In the Q & Mojo Classic Special Edition Pink Floyd & The Story of Prog Rock, the album came #6 in its list of "40 Cosmic Rock Albums".AllMusic's Greg Prato gave the album 3.5 stars (of 5), saying they "had improved their songwriting and strengthened their focus and musical approach." He took notice of the synthesizers that were creeping into the arrangements, "a direction the band would continue to pursue on future releases." Conversely, Robert Christgau gave the record a D rating, calling Rush "the most obnoxious band currently making a killing on the zonked teen circuit." He compared them to bands such as "Angel. Or Kansas. Or a power-trio Uriah Heap (sic), with vocals revved up an octave. Or two."
The tray has a picture of the star with man painting (mirroring the cover art of Retrospective I) with "The Rush Remasters" printed in all capital letters just to the left. All remasters from Rush through Permanent Waves are like this.
The remaster has all of the original vinyl packaging, including the back cover (all black with puppet strings) and inner sleeve photos of the band on stage. The star with man logo was reinstated after its absence on the original CD issue.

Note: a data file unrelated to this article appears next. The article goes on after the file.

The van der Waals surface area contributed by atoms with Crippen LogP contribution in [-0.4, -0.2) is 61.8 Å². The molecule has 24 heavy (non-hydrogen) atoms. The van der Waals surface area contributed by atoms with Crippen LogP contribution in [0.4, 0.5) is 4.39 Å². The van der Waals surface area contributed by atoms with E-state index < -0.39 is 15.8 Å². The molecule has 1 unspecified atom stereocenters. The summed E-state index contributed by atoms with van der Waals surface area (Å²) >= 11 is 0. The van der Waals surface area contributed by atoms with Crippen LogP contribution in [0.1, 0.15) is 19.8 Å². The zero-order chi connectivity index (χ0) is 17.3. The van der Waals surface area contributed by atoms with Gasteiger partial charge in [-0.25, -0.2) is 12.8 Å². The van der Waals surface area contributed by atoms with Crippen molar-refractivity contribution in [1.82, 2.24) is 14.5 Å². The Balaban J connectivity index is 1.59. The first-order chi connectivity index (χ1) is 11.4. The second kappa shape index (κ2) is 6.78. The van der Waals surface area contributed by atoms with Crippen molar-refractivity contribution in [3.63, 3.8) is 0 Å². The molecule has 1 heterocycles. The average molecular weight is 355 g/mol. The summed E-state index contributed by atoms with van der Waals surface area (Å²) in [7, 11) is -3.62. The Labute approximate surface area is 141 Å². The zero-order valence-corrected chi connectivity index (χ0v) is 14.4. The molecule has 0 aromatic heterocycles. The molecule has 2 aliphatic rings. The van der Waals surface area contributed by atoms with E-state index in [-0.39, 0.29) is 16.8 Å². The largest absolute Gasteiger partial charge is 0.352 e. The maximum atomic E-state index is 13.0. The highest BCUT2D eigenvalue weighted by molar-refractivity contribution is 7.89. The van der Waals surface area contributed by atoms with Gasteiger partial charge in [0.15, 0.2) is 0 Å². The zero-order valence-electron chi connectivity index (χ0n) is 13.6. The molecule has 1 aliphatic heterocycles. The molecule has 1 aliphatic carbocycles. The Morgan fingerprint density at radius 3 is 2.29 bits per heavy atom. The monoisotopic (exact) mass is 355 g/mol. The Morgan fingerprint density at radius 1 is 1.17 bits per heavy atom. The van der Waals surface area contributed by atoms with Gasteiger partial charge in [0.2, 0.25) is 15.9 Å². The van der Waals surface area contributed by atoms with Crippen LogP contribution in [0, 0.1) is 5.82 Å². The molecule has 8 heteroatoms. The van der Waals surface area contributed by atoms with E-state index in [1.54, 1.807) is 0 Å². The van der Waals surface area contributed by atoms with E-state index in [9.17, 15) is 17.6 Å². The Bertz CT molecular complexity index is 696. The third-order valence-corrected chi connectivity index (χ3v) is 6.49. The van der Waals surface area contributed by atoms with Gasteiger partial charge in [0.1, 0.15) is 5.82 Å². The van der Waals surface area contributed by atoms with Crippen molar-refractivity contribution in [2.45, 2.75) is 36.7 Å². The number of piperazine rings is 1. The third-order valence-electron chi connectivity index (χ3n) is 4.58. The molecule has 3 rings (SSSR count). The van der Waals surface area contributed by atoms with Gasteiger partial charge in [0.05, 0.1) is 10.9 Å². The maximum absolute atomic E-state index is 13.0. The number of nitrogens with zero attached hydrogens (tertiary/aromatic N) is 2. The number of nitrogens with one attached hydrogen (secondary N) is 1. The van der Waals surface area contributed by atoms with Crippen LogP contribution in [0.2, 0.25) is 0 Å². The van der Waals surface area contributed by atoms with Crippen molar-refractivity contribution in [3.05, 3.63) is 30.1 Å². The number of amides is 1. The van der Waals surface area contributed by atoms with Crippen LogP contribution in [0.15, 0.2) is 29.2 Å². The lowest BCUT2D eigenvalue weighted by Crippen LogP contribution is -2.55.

A Farewell to Kings was remastered again in 2011 by Andy VanDette as part of the three-volume "Sector" box sets, which re-released all of Rush's albums recorded for Mercury. In addition to the standard audio CD, A Farewell to Kings was also included on an audio DVD in the Sector 2 set, remixed into 5.1 surround sound.
A Farewell to Kings was remastered for vinyl in 2015 by Sean Magee at Abbey Road Studios as a part of the official "12 Months of Rush" promotion. The high definition master prepared for this release was also made available for purchase in 24-bit/96kHz and 24-bit/192kHz formats, at several high-resolution audio online music stores. These masters have significantly less compression than the 1997 remasters and the "Sector" remasters by Andy VanDette.